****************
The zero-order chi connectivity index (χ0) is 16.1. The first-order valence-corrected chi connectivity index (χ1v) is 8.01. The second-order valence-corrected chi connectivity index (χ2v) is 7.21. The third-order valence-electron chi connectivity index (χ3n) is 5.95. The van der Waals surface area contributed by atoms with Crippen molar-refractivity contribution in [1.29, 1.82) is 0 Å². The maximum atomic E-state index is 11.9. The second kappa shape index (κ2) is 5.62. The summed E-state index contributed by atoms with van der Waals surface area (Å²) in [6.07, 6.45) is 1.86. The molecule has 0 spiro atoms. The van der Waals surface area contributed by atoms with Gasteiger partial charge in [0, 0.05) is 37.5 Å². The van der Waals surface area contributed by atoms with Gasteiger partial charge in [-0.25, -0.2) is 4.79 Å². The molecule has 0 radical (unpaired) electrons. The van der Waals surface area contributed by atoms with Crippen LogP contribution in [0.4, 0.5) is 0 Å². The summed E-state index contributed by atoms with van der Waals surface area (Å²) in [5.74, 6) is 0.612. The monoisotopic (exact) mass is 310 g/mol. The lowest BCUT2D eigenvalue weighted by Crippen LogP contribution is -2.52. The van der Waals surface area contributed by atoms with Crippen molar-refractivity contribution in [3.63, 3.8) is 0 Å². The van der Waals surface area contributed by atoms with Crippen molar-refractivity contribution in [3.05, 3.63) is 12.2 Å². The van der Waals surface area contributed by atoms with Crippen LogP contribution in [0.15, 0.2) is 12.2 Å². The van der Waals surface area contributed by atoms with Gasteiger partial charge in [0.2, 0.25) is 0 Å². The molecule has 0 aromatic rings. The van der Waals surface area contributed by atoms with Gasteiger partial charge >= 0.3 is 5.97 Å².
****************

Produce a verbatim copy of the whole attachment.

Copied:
The zero-order chi connectivity index (χ0) is 16.1. The first-order valence-corrected chi connectivity index (χ1v) is 8.01. The second-order valence-corrected chi connectivity index (χ2v) is 7.21. The third-order valence-electron chi connectivity index (χ3n) is 5.95. The van der Waals surface area contributed by atoms with Crippen molar-refractivity contribution in [1.29, 1.82) is 0 Å². The maximum atomic E-state index is 11.9. The second kappa shape index (κ2) is 5.62. The summed E-state index contributed by atoms with van der Waals surface area (Å²) in [6.07, 6.45) is 1.86. The molecule has 0 spiro atoms. The van der Waals surface area contributed by atoms with Gasteiger partial charge in [0, 0.05) is 37.5 Å². The van der Waals surface area contributed by atoms with Gasteiger partial charge in [-0.25, -0.2) is 4.79 Å². The molecule has 0 radical (unpaired) electrons. The van der Waals surface area contributed by atoms with Crippen LogP contribution in [0.4, 0.5) is 0 Å². The summed E-state index contributed by atoms with van der Waals surface area (Å²) in [5.74, 6) is 0.612. The monoisotopic (exact) mass is 310 g/mol. The lowest BCUT2D eigenvalue weighted by Crippen LogP contribution is -2.52. The van der Waals surface area contributed by atoms with Crippen molar-refractivity contribution in [3.63, 3.8) is 0 Å². The van der Waals surface area contributed by atoms with Crippen molar-refractivity contribution in [3.05, 3.63) is 12.2 Å². The van der Waals surface area contributed by atoms with Crippen LogP contribution in [0.15, 0.2) is 12.2 Å². The van der Waals surface area contributed by atoms with Gasteiger partial charge in [0.2, 0.25) is 0 Å². The molecule has 0 aromatic rings. The van der Waals surface area contributed by atoms with Gasteiger partial charge >= 0.3 is 5.97 Å².